Whitespace is the space between fundamentals in a masterpiece. More particularly, the space between major elements is “macro whitespace.” Micro whitespace is the space between smaller elements that to between list items, caption and an image, or between words and letters. So what does whitespace do?
- Micro whitespace and able to be read
In newspaper design, information is intense. Sometimes, as in web design, it’s hard to add whitespa ce because of content needs. Newspapers often deal with this by setting their body content in a light typeface with abundance of whitespace within and around the characters. Whilst retaining the originality of the original typeface, the redesigned is slightly, adding more whitespace to the individual characters. Then set the type somewhat smaller and with more leading. All these changes added micro whitespace to the design. The overall result was delicate: the content was more readable and the overall feeling of the newspaper was lighter, yet the amount of content remained the same.
It reveals that the space between the stuff can have a big collision on the success of a design and this applies to design for the web as well.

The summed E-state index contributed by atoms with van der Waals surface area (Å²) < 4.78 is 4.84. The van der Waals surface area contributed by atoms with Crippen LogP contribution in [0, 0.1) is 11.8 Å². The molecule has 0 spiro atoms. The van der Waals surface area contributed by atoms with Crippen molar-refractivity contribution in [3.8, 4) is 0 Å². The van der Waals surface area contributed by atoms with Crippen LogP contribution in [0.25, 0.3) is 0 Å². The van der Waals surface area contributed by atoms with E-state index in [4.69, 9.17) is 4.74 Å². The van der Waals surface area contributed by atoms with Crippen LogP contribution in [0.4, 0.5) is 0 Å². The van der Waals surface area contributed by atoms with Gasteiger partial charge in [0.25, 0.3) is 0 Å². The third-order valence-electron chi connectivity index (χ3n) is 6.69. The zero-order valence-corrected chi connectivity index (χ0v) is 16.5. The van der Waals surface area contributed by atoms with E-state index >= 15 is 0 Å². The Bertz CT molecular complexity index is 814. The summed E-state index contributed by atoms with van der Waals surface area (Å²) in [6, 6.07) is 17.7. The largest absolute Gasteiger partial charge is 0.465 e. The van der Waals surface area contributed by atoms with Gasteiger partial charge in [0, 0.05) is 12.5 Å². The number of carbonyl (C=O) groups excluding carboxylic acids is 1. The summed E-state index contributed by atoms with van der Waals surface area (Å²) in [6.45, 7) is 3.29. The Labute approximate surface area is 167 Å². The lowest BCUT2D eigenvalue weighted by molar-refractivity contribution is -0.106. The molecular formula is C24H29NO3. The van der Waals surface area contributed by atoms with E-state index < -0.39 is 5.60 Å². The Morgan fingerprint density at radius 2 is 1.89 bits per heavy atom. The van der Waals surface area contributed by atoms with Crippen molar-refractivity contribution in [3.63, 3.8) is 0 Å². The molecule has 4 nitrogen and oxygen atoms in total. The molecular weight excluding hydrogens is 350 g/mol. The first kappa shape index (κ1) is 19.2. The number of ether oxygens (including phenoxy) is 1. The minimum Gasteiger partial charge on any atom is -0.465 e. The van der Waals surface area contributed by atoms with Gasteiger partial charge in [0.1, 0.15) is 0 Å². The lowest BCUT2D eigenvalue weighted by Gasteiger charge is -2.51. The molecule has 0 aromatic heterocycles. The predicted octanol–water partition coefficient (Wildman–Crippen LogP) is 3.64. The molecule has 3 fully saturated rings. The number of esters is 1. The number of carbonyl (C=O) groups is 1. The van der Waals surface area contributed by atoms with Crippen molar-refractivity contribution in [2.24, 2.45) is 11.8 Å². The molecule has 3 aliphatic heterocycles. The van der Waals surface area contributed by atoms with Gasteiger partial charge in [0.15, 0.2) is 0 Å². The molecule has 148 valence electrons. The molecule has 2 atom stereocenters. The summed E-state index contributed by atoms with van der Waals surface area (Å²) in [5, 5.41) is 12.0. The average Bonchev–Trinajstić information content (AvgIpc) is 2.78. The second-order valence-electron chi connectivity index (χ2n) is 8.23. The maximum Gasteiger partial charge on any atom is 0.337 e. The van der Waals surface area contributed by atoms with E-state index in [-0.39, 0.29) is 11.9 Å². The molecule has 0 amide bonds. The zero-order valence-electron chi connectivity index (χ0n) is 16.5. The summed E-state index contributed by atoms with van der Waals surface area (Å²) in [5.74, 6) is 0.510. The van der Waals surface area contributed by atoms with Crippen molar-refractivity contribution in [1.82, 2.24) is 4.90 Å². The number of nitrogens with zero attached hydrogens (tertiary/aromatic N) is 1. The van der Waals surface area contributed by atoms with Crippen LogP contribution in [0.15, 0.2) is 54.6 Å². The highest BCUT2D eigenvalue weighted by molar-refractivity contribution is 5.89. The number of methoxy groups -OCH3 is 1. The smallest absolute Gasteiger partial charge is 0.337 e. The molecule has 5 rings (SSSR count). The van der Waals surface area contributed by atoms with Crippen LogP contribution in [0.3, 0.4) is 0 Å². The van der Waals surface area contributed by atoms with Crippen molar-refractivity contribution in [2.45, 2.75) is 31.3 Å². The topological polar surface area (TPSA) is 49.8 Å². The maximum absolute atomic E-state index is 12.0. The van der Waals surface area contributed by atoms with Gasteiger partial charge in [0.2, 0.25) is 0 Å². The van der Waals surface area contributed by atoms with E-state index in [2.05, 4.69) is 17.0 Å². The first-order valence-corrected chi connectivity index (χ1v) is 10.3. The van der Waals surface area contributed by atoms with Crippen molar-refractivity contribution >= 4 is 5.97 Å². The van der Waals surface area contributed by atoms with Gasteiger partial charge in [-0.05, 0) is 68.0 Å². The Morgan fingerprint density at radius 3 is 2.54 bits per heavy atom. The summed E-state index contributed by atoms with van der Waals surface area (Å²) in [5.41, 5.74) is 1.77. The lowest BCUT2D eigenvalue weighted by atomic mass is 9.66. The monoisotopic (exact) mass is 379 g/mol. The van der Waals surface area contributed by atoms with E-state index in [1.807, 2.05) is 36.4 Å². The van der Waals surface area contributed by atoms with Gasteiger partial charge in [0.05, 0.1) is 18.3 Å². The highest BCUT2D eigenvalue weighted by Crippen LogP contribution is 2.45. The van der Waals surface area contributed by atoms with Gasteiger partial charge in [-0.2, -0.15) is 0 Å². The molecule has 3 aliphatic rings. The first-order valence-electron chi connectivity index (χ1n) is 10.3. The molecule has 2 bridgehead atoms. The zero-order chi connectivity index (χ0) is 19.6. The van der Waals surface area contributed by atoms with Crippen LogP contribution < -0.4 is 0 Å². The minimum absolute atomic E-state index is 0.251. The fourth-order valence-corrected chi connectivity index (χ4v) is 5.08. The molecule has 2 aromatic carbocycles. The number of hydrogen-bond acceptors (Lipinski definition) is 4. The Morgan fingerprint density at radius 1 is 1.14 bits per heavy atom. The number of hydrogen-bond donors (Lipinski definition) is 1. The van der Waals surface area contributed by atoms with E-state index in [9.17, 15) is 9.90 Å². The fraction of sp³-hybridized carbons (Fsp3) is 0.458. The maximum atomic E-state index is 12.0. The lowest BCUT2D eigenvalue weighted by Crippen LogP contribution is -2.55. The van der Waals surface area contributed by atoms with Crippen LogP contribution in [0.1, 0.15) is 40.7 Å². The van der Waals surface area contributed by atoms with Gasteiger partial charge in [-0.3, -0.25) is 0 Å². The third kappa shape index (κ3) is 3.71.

Designers use whitespace to build a feeling of complex and stylishness for upscale brands.
Coupled with a responsive use of typography and photography, liberal whitespace is seen all over luxury markets. Cosmetics, for example, use broad whitespace in their marketing material to tell the reader that they are complex, high quality, and generally pricey. My old direct-mail client was correct in his evaluation of whitespace for his meticulous product, because direct-mail packages require emerging down-market to work and adding whitespace to his design would have lent his package a disappointingly upscale quality.
A lot more goes into brand location than just whitespace, but as a concise lands on your desk for a luxury brand, it’s very probable that the client—and their target audience—anticipate whitespace and abundance of it to align the product with its competitors.
- Active and passive whitespace
Whitespace is often used to build a balanced, pleasant-sounding layout. When whitespace is used to lead a reader from one element to another, it’s called “active whitespace.” Everything is pretty restricted. We require to add whitespace to build accord and visual comfort in the design. First, I add margins, change the type family and weight, and also increase the leading (or line-height, as it’s known in CSS). This is all “passive whitespace.”
- Practice is key to success
The only way to come to clutches with a concept as subjective as whitespace is to practice. In the same way artists have to use hours drilling simple techniques, graphic designers have to do the same.